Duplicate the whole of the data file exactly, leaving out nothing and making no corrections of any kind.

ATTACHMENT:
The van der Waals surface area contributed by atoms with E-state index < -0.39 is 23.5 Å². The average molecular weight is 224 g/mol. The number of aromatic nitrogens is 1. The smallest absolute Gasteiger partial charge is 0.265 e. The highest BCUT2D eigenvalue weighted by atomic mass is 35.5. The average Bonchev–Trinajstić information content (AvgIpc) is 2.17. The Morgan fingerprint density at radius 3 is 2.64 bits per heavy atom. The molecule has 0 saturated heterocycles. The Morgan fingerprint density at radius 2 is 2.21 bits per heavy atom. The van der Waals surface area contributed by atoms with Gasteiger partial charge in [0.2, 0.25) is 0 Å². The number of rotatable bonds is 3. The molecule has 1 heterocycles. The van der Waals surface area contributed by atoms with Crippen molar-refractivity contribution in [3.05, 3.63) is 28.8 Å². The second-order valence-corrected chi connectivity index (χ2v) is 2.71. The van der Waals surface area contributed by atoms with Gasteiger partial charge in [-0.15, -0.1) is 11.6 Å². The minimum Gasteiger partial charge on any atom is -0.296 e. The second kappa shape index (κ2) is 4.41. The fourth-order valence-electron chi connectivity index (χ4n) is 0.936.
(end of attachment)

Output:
The van der Waals surface area contributed by atoms with E-state index < -0.39 is 23.5 Å². The average molecular weight is 224 g/mol. The number of aromatic nitrogens is 1. The smallest absolute Gasteiger partial charge is 0.265 e. The highest BCUT2D eigenvalue weighted by atomic mass is 35.5. The average Bonchev–Trinajstić information content (AvgIpc) is 2.17. The Morgan fingerprint density at radius 3 is 2.64 bits per heavy atom. The molecule has 0 saturated heterocycles. The Morgan fingerprint density at radius 2 is 2.21 bits per heavy atom. The van der Waals surface area contributed by atoms with Gasteiger partial charge in [0.2, 0.25) is 0 Å². The number of rotatable bonds is 3. The molecule has 1 heterocycles. The van der Waals surface area contributed by atoms with Crippen molar-refractivity contribution in [3.05, 3.63) is 28.8 Å². The second-order valence-corrected chi connectivity index (χ2v) is 2.71. The van der Waals surface area contributed by atoms with Gasteiger partial charge in [-0.15, -0.1) is 11.6 Å². The minimum Gasteiger partial charge on any atom is -0.296 e. The second kappa shape index (κ2) is 4.41. The fourth-order valence-electron chi connectivity index (χ4n) is 0.936.